Red Lanterns #19
Written by Peter Milligan
Art by Will Conrad
Reviewed by Sean Lamont
As I have stated time and again, Red Lanterns is an outcast within the ranks of its own family, and that trend continues here in Red Lanterns #19 as it comes closer to its end in both Milligan’s run, as well as its part in the Wrath of the First Lantern crossover. Placing the overarching storyline on the back burner and focusing on its own internal story elements that have been brewing since the beginning, this issue finally starts to bring the Red Corps together into a cohesive unit, gives them their own antagonists that are tied into the mythos and history of their organization to fight against, and completes the route that Milligan started on to bring these characters from feral beasts into a singular team. All in all, a fair bit of heavy lifting, but the big question that you want to know is, “Is it any good?” And to that, I have some mixed feelings (but no rage!).
Having given his Corps a sense of purpose to unite them in their mission, Atrocitus now must pay the cost for his actions both past and present in his never-ending quest for vengeance. After releasing his army from their mindless rage and allowing them to regain a sense of self, will the members of the Red Lantern Corps follow the orders given to them by their leader even if they contradict rational thought? Or is this the time for a new direction that these Corps members will decide for themselves? Meanwhile, an ancient enemy awakens, an old foe shows surprising concern, and Rankorr (the Red Lantern of Earth) struggles to find his way in this bizarre world he has been thrust into.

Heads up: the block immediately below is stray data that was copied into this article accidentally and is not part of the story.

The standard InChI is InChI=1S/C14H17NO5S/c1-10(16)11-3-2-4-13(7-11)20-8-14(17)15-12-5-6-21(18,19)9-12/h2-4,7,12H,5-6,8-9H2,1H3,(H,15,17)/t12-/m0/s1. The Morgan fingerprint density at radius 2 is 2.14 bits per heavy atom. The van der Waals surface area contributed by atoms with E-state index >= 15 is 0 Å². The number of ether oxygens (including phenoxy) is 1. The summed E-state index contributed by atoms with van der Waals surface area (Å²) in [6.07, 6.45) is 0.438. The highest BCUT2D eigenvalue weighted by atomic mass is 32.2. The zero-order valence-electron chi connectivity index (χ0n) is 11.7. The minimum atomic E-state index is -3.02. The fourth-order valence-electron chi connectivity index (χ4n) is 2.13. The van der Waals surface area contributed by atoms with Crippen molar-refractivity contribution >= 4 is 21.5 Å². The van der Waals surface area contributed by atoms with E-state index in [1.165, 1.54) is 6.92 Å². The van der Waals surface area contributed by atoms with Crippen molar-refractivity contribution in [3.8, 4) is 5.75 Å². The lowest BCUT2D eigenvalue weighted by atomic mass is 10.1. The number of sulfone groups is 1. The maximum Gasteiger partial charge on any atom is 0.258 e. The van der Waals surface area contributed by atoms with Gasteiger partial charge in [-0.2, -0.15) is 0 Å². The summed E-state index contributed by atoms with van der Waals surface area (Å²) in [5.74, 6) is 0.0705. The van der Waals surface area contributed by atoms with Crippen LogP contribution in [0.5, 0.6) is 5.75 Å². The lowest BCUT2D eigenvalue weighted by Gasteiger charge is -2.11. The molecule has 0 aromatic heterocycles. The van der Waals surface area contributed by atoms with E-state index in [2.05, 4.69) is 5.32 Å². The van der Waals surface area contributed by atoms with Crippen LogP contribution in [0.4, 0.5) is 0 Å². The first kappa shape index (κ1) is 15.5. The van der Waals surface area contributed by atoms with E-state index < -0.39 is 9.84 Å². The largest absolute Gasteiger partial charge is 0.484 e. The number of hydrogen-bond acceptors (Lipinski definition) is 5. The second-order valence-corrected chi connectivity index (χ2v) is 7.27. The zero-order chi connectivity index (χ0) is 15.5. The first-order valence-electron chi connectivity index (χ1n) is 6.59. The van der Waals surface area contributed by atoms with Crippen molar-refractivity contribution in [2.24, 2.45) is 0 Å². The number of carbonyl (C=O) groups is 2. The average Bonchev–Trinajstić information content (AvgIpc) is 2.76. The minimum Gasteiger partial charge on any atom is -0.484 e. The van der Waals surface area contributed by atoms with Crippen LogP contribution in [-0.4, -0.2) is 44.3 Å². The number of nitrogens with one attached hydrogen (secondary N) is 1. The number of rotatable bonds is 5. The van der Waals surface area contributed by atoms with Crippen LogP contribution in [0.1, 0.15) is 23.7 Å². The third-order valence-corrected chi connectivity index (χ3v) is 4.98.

I will start off by saying, if you are buying this issue specifically for the Wrath of the First Lantern tie-in, you may be a little sore with your purchase decision. The final page being the only item of any real relevance, this issue instead brings everything Milligan has worked on these last 19 issues to a head in his vision to transform this admittedly one-note Corps into a collection of characters with unique personalities. And in that regard, Milligan’s strongest tool in accomplishing this task over the run is one of his weakest in this particular issue; and that is a manner of pace. There has been a steady story-driven cadence as these characters have gone through their paces, and this chapter feels like a sudden spurt that brings the title into a new status quo as it marches into the Wrath finale; which feels slightly at odds with the meticulous manner it has taken all along. Unfortunately, another casualty in this acceleration is the dialog, which suffers from a few stilted moments as the issue tries to cram everything in before the run comes to a close.
This is not to say that the issue is without merit. There are a few scenes that offer very intriguing directions for the Corps to take in the upcoming months, and creates an organization that can offer more than its fair share of internal strife as well to keep the title rich in conflict. Rankorr’s divided needs for both companionship, normalcy, and revenge also has the potential to create a compelling character in the long run as those seeds are tended to in this issue.